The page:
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#1
Hi I am a 66year old woman been diagnosed with Parkinsons 2 years ago I am currently taking stavelo and for me it is brilliant but my family are thinking well that is you cured keep telling them no but they will not listen how do other members get their family to accept what Parkinsons is?

#2
Hello Mawmad, and welcome.

I was diagnosed at age 53/4. I am now 57.. My mother would not accept that I had no control over my shaking. My sister, whom I see very infrequently, is not minded to know or find out about pd.

To try to answer your Q, I do not think that it is possible to "get" anybody understand just how a diagnosis of pd and its symptoms affect you or to accept it. It is a very difficult disease to explain and when family members or friends see you on a good day, they do tend to assume that it is not so bad. Those who see and care for you on a day to day basis will, at least in my experience, come to some realisation of what it entails.

Would it be possible for you to have a family member with you when you next see your Consultant? I found this to be very helpful. My O/H began, atfer my Consultant explained the condition to him, to be less inclined to tell me that I could do things if I really wanted to, and more inclined to offer and give assistance if he saw that I was struggling.

I suppose that unless you walk in somebody elses shoes, it is not really possible to know how they feel or what they need. Hence the value of this forum. We understand without needing an explanation.

I wish you all the best

#3
PS Mawmad, I am pleased that Stalevo works for you.

#4
Hi Mawmad,
Frustrating isn't it? Also upsetting. The very people you think will be there for you, often disappoint.
There is a very good leaflet that you could either send for or download , entitled
' Talking to People about Parkinsons.' Just go to section 'About Parkinsons'
It may be a help.
My guess is that some people we know do not cope very well with seeing us in a changed state from how they envisage us to be. I've come to the conclusion that these people are not true friends and so I now see and communicate much less with them.
I agree tho, with family members it's a bit more difficult. I have similar problems with a sister , and she is working in the medical world!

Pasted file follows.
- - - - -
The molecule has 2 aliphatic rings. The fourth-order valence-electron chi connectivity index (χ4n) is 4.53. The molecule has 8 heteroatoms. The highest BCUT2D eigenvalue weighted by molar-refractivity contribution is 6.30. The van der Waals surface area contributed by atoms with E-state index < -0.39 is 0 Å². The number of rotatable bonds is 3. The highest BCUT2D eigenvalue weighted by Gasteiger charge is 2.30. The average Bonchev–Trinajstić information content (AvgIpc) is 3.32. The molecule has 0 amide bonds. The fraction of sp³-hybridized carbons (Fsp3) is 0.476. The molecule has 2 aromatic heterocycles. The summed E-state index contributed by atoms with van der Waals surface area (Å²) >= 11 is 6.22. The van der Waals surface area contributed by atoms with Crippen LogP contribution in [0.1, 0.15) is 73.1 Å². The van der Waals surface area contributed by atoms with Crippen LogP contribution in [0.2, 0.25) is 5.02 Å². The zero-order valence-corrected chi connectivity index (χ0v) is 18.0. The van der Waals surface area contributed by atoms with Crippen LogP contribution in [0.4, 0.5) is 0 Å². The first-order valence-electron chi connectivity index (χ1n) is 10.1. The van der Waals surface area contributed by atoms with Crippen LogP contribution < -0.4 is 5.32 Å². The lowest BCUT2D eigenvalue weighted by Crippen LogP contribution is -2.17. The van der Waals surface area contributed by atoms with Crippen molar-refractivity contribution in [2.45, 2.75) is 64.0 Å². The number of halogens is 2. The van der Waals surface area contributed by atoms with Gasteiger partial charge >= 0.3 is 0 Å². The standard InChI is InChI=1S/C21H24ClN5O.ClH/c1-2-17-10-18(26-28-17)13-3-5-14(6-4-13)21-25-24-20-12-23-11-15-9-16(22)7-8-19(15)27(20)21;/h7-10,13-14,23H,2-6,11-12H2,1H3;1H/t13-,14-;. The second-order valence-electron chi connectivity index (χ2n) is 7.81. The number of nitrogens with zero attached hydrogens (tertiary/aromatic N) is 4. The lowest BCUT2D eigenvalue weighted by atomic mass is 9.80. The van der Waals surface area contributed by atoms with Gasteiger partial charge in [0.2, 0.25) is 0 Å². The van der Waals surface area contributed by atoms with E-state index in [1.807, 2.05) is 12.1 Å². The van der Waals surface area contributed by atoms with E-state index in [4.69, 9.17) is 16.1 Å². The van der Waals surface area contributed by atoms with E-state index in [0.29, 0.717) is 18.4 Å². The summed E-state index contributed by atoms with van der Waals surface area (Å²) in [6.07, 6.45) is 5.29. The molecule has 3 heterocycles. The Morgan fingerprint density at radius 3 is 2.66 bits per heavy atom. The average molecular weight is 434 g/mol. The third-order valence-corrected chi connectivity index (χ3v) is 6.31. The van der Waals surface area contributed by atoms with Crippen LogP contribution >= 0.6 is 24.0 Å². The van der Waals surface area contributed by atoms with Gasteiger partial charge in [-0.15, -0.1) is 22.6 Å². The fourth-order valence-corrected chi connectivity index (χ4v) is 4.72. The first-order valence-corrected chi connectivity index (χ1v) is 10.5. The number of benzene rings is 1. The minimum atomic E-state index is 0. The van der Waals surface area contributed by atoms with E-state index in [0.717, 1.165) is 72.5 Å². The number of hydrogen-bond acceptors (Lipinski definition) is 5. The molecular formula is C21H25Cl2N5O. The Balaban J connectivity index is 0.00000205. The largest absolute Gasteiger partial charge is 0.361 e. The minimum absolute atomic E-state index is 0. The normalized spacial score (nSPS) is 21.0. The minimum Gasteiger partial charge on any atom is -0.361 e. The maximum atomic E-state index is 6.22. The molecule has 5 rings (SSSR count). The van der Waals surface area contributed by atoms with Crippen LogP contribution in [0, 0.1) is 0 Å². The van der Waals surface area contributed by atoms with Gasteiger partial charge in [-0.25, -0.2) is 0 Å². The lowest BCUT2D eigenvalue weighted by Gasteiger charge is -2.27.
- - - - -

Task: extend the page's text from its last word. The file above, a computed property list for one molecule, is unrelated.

She cannot understand my reluctance to make arrangements, very much in advance. Whereas my Parkinson's friends are so flexible and understanding when you don't feel quite up to something you may have arranged just a few days before.
They 'Listen' , and really hear!
All the best.

#5
Hi, I have a similar situation with my mum. She has alzheimers (early stage) and parkinsons (early stage) and my dad seems to refuse to accept that the aricept she is taking (for alzheimers) is not a permanent fix. It may control some of the symptoms for some years, more likely 2-3 at most with her type of alzheimers, and then she will go downhill. So he is still working, she is home on her own, and not living life to the full like she should be, she's just waiting around for him all day.

I have read all I can on alzheimers over the last few years and am quite well informed through all my reading, and he won't listen to me, nor will he read up on it and study it to know what's coming his way.

I only wish he would, then he would quit work, give mum a couple of great years before she loses the ability to enjoy her time.

Frustrating when he goes into the neuro psych and tried to tell the neuro psych about the brain and how it works (being a tradie, he is obviously an expert on all matters of the internal working of the brain compared to someone who is a trained neuro psych.)

#6
We all have an opinion
We think is very good
We're experts on the internet
Shout out that's what we should

Friends and family have a right
To spout out what they know
Their experts in that field for sure
They know why we go slow

So lock on to those ones who's knowing
Just what you're going through
They feel your pain, they live your fear
They cry as much as you.

They're stong inside, as you must be
And often you do the towing
Ignore and snigger at the certain type
When the goings tough, the tough get going

Try not to analyse spoken words
As people love to gas
Their comments mount to nowt but gossip
So shove it up their A**

:grin::sunglasses::imp::laughing::grin::stuck_out_tongue::flushed::smile::astonished::wink:

#7
hi mawmad, i suppose i am lucky my family are very understanding my husband is great i was diagnosed 9yrs ago at the age of 43, since then i have deterorated but slowly i have had some bad days and my family have seen how this disease has affected me so they understand to a certain degree, i have found that showing them dvd,s about pd has helped they have seen the varying degrees of the disease from the early stages to the more advanced maybe that is the answer for you try to get a dvd or go to youtube it may do the trick good luck. sue.

#8
I am in the early stages and my main problem is fatigue.
When people see me they all say how well I look, when I am not coping I hibenate and few people see me, so people understandably think I am not to bad. I also reply to questions about how I am with a "I'm fine". Why?? One its an automatic reply and secondly I don't want to go on about feeling ill.

I am a carer for my mum and the rest of the family think because I am not working I have lots of time to do it. Having Parkinsons is like having a full time job.

I found this link which explains how I have to choose what I do.

http://www.butyoudontlooksick.com

I sent it to my brothers and still very little help from them!!!